As for retailers, the Social Media Wall shows them that if they are in one of the centres managed by Ellandi, it will get marketed effectively. Many retailers complain centres don’t do any marketing and, as soon as the footfall drops and a few empty shops appear, the whole centre can empty in no time. But this showreel instils confidence so it could help secure a big letting from a retailer like New Look or another large chain.
Some retail marketing directors may worry potential customers will spend too much time online and won’t come to the store. I’d say they need to move away from that fear by making sure that none of the social media offers they’re advertising are part of their online delivery. Look at the Social Media Wall and you’ll see all the advertising is for what’s available only in stores – shoppers have to come in to redeem their offers or use their loyalty card, they cannot do this online.
But it’s not just about advertising, it’s also about getting feedback on what can be improved in terms of service delivery, accessibility and convenience. Social media on the whole allows easy dialogue with the consumer so management companies and retailers can learn what they should improve in the centre – for example, is more parking required? They can then react with a statement along the lines of “We’re working on it”. The result? Happy customers, increased or at least maintained footfall, and increased profits.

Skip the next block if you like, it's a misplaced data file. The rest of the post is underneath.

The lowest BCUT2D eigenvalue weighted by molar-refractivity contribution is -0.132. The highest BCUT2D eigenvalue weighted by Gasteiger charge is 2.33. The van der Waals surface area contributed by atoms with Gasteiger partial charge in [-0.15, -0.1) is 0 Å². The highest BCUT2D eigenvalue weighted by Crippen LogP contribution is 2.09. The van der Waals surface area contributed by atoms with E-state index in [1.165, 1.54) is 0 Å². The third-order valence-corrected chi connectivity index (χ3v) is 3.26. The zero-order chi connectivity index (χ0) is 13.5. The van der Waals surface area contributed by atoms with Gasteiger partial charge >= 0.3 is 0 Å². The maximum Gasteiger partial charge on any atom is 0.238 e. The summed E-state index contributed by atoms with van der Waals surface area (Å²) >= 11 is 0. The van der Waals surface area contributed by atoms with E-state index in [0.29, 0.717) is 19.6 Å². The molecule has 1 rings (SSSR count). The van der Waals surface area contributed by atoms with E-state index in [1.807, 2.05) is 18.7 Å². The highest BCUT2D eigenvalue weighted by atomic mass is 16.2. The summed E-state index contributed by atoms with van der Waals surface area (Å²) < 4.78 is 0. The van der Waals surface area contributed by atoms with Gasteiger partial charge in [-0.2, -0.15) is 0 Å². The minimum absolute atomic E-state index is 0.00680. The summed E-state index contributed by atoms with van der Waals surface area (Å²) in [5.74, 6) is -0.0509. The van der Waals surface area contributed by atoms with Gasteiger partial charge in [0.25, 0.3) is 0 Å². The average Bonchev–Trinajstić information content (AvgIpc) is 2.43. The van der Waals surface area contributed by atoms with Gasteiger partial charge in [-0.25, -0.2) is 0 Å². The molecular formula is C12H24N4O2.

The Social Media Wall isn’t just for commercial property management companies or other portfolio businesses, either. The concept could benefit any business actively engaged in the social media which wants to pull together all their activity across LinkedIn, Facebook, Twitter, Google+ and Pinterest on a single page on their website – to inform, reassure and engage with their various stakeholders.
They don’t even have to pull in their own content. The Wall’s technology can be applied, for example, to monitor discussion on a certain topic, to filter and collate social media activity from a company you’re following or to display specific information from different sources to your website’s visitors. For example,if it’s a charity and they’ve got an event coming up, they could have a hash tag on their website showing all the discussion on this event.
Dan Drogman is MD at D2 Interactive (http://d2i.co/), an online software company that leverages technology to improve their clients’ businesses. The company has a portfolio of more than 100 completed projects in real estate, finance and e-commerce. Its current clients include Aberdeen Asset Management, CBREi, UBS Triton Fund and, most recently,Samaritans for whom the company has created a volunteer management system allowing the charity’s volunteers access to the telephone system at local branches.